Hello to all and welcome to our latest blog. We have had a busy week here implementing changes to how to work to bring back more of what we used to do here at the reserve prior to lockdown. The changes start inside the building- now we have had our coffee machine recommissioned, we can offer the full range of coffee, teas and hot chocolate as we used to do, plus cold drinks (bottled water and Breckland Orchard Posh Pop) which we have offered for a week or so now. We have a range of cold pre-packed snacks, such as Ronaldo's Norfolk ice-cream, Piper's premium crisps and sweet treats such as muffins, cookies and flapjacks. At the moment, we can only offer these in a takeaway format, but there are picnic benches close to the Visitor Centre and a wooden seat overlooking the Visitor Centre pond and bird feeders for you to take a minute to enjoy the views.
Photo: Our range of Breckland Orchard 'Posh Pop' available from the Visitor Centre.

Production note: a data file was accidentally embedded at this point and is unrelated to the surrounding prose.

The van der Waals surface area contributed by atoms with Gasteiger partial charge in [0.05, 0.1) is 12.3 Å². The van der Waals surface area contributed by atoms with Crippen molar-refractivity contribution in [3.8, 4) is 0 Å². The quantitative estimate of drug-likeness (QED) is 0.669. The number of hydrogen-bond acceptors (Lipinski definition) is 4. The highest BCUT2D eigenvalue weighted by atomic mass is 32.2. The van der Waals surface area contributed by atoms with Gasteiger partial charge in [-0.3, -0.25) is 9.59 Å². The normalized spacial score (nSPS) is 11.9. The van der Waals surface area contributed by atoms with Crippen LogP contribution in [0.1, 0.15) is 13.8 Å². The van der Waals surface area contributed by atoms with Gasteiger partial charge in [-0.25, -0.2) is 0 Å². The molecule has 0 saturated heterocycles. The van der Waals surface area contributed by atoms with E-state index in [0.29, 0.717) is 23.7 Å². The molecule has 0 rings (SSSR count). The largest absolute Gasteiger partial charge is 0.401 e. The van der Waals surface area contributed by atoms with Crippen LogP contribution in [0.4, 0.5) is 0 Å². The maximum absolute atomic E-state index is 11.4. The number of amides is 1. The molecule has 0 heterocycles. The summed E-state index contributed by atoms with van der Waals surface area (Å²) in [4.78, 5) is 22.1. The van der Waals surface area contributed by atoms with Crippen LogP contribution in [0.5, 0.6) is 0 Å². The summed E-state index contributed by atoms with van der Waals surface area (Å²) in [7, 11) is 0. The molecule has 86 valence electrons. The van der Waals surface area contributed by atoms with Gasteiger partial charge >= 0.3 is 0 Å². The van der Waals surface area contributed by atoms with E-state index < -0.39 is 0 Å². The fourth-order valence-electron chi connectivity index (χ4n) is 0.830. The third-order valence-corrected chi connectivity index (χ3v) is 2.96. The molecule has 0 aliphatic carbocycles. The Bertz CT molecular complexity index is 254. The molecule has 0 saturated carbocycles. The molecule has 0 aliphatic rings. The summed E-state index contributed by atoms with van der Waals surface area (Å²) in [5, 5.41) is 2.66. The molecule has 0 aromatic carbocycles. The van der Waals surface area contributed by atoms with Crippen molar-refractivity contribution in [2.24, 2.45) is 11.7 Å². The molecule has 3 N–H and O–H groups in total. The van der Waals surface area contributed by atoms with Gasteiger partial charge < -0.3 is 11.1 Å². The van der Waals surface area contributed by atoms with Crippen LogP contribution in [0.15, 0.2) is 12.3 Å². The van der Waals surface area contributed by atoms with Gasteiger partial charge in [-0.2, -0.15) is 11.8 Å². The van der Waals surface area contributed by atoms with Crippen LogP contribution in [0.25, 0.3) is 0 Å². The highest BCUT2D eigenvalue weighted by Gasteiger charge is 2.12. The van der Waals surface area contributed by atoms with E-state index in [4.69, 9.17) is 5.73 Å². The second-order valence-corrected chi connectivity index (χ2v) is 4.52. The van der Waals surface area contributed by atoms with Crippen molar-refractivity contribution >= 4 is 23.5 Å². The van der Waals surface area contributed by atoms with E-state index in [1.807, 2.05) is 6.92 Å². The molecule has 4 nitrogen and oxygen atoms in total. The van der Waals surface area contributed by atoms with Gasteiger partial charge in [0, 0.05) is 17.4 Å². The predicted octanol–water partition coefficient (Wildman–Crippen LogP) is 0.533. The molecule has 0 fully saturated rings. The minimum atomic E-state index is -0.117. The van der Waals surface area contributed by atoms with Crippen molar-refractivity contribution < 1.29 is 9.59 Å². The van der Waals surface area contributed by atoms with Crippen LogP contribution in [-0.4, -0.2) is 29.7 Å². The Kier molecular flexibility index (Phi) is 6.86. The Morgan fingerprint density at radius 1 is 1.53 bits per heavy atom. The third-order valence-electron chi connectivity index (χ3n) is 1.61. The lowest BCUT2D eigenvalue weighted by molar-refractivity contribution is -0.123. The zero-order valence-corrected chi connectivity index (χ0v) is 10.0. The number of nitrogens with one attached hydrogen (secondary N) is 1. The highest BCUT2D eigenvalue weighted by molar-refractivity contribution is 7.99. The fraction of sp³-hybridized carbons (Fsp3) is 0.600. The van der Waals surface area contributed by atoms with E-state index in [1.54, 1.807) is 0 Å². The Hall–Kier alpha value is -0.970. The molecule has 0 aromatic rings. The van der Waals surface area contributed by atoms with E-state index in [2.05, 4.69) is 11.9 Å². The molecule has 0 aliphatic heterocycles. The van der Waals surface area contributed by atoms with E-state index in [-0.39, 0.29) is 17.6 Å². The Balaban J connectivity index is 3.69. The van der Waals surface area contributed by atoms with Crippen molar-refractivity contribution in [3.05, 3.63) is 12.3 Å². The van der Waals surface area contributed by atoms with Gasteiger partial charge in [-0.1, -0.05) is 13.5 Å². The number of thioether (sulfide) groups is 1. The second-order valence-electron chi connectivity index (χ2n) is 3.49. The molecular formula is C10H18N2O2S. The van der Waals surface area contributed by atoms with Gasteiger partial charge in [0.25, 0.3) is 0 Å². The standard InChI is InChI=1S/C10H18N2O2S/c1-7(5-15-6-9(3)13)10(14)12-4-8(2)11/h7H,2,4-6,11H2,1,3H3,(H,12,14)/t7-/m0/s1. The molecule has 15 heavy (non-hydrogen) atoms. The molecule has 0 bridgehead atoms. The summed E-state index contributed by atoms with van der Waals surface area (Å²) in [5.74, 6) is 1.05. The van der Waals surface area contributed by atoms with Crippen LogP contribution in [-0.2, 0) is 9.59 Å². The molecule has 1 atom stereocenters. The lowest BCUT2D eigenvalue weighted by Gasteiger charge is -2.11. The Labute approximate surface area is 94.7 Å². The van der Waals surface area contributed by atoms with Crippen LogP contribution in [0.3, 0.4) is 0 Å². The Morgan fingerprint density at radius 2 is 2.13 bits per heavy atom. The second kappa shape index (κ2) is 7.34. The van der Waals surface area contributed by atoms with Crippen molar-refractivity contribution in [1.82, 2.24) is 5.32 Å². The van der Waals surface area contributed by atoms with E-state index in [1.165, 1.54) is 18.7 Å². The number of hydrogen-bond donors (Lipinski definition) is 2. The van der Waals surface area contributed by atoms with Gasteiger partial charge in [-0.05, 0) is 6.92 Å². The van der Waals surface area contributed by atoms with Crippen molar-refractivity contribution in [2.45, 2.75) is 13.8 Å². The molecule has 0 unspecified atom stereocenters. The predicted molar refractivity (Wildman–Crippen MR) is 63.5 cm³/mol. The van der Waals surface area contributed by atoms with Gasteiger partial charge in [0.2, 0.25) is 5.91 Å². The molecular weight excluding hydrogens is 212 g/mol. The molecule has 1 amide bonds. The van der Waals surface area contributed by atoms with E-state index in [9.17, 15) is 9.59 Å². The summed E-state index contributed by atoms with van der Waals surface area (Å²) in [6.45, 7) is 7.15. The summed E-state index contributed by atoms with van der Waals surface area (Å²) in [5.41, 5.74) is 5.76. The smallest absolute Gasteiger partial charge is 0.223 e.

Photo: Our ice-cream offer!Outside on the reserve, we have been able to lift the temporary path closure that we had in place between New Fen and Joist Fen. For those that aren't familiar with the reserve, this is a section of our hard track that runs through the centre of the reserve. This was in place to protect a pair of marsh harriers which had set up home very close to the track itself, and when some of the team were carrying out essential safety checks during lockdown, it became clear that the female especially, couldn't tolerate anyone using the path- she would lift off the nest and become very agitated. During May one of our volunteers, a licensed drone pilot, visited the reserve and using his drone, we were able to check on the nest site and confirm activity. Weeks went by and we thought it was time for our local ringer to tag the birds (if the nest had been successful in the meantime!) and on 20 June he visited and tagged our birds with the codes L3, LZ, FD, L4 and FF on green tags. So, if you see any of these birds flying around the reserve, do let us know! FF is the youngest and was the last bird we saw in the air, which corresponds with his age. L3 is the youngest and was seen first- there should be able a weeks' difference between the five birds, although by now an excellent feeding regime by the parents has meant you can barely tell the difference! Photo credit: Simon EvansThe only parts of the reserve that remain closed are Mere Hide (due to issues with maintaining hygiene and social distancing) and the summer trail which runs parallel to the hard track in New Fen. This is extremely overgrown and is virtually unrecognisable so all you'll probably see is a sign marking what would be the beginning of it. Again, we believe there could be nesting birds close to this so we haven't been able to mow it to open it up, but it isn't an essential trail needed to get around the reserve, just an additional one. We will let you know when we are able to open up Mere Hide and this seasonal trail again.Now for the wildlife bit!As well as all this, the wildlife hasn't disappointed either! On 14 July we had a beautiful purple hairstreak butterfly spotted by a regular visitor, feeding on hemlock on the riverbank side of East Wood. It's only a second record ever for Lakenheath Fen and follows hot on the heels of our FIRST EVER white-letter hairstreak on 20 June (see photo below) spotted by one of our volunteers near the Photography Station. Both species of butterfly are often tricky to see as they don't often come to feed on flowers but spend most of their lives high in trees of different species- white-letter hairstreaks mainly on elms and purple hairstreaks on oak. It is likely that during lockdown green hairstreak will have been visible in the gorse and broom bushes around Brandon Fen and the Car Park but sadly we weren't able to be here to appreciate them this year. Photo credit: White-letter hairstreak by Mark BrownAs we move towards summer proper, today we have had reports of ruddy darter and common darter dragonflies, joining plenty of brown hawker and common blue damselflies out on the trails. Another speciality of this time of year is this delightful red underwing moth, camped out on the brickwork of the Visitor Centre for two days now. This heavyweight of the moth world has a penchant for wooden buildings as rest spots where it blends in well with the timber, and we tend to see it from mid-July into August (see the photo below). Although we regularly set moth traps here, it isn't a species that comes to light, as some don't. Out on the reserve, the butterflies most often seen are red admiral, ringlet, meadow brown, small skipper, large skipper, large white, small white, green-veined white and peacock. Again, these are species that tend to become more common as we get into mid to late summer. Gatekeeper and painted lady will be the ones to look for in the coming weeks too. Photo credit: Red underwing moth by Heidi JonesFrom today onwards, you can take part in the Big Butterfly Count, an annual citizen-science survey organised by the Charity Butterfly conservation. It is a fantastic way to get more familiar with our butterflies and day-flying moths, and is ideal for all ages- whether you want to introduce young children to nature or are an adult who perhaps has never had the time to get to know butterflies more. You can read more about the Count here: https://bigbutterflycount.butterfly-conservation.org/ and download the recording chart as a pdf to print and use, or alternatively you can use the app to record your sightings in a paperless way. Not only is it enjoyable and educational for us, but your sightings count towards building an overall picture of the distribution of the UK's butterflies in green spaces across the country. Feel free to come and do your survey here! If you need to cool down afterwards we have a freezer full of ice-cream...In terms of bird life, there's plenty of news too. Our avocet families continue to thrive on the Hockwold Washes, viewable from the Washland Viewpoint. We now have five fully-grown chicks able to fly, as well as a few smaller ones belonging to younger broods. Look here too for black-tailed godwit feeding right out in the middle of the water on their long legs, redshank (including an adult-sized chick), hundreds of lapwing, the odd curlew, up to two ruff (12 July) and a single dunlin on 10 July. Do keep an eye on the skies as we had five little gull over on 12 July! Along the river itself has been a good spot lately for kingfisher, one common sandpiper (12 July), great crested grebe and little egret.The feeders have been busy lately, with plenty of greenfinch, goldfinch (including young birds) and- unusually for us- a nuthatch outside the Visitor Centre on 12 July also. If you do make it down to Joist Fen, keep an eye out for bearded tits, bitterns, up to three great white egrets (17 July) and cuckoo fledglings- some lucky visitors yesterday (16 July) enjoyed watching a reed warbler feeding insects (including butterflies!) to a cuckoo chick they had raised themselves, as it sat on a willow twig waiting to be fed at the side of the pool that the viewpoint overlooks. This end of the reserve offers you the best chance of seeing our resident cranes too- our family of three (one fledged chick and it's parents- pair A2) is beginning to join together with our other breeding pair, B2, in a small group of five as they are often spotted in the same area together. This is normal behaviour post-breeding season, as small groups of mixed age birds (adults and fledglings) join together and roam a bit prior to leaving their breeding grounds and forming larger flocks in the Ouse Washes over autumn and winter. Look out for hobbies too- we believe there are a few breeding pairs using the reserve so hunting adults should be a common sight on a nice day when there are plenty of butterflies and dragonflies about.Other notable records include a raven in flight over the railway line on 12 July and a grey wagtail over the Visitor Centre on the same day- these often nest under the Wilton Bridge which may explain their presence in the area.We hope to see you on the reserve soon. The weather this weekend looks a bit mixed, though tomorrow should be by far the better day for conditions for watching insects and hobbies and it will certainly be warm enough! There is a chance of rain on Sunday but the week after that looks dry and good for wildlife watching!Best wishes,Heidi Jones (Visitor Experience Officer, RSPB Lakenheath Fen).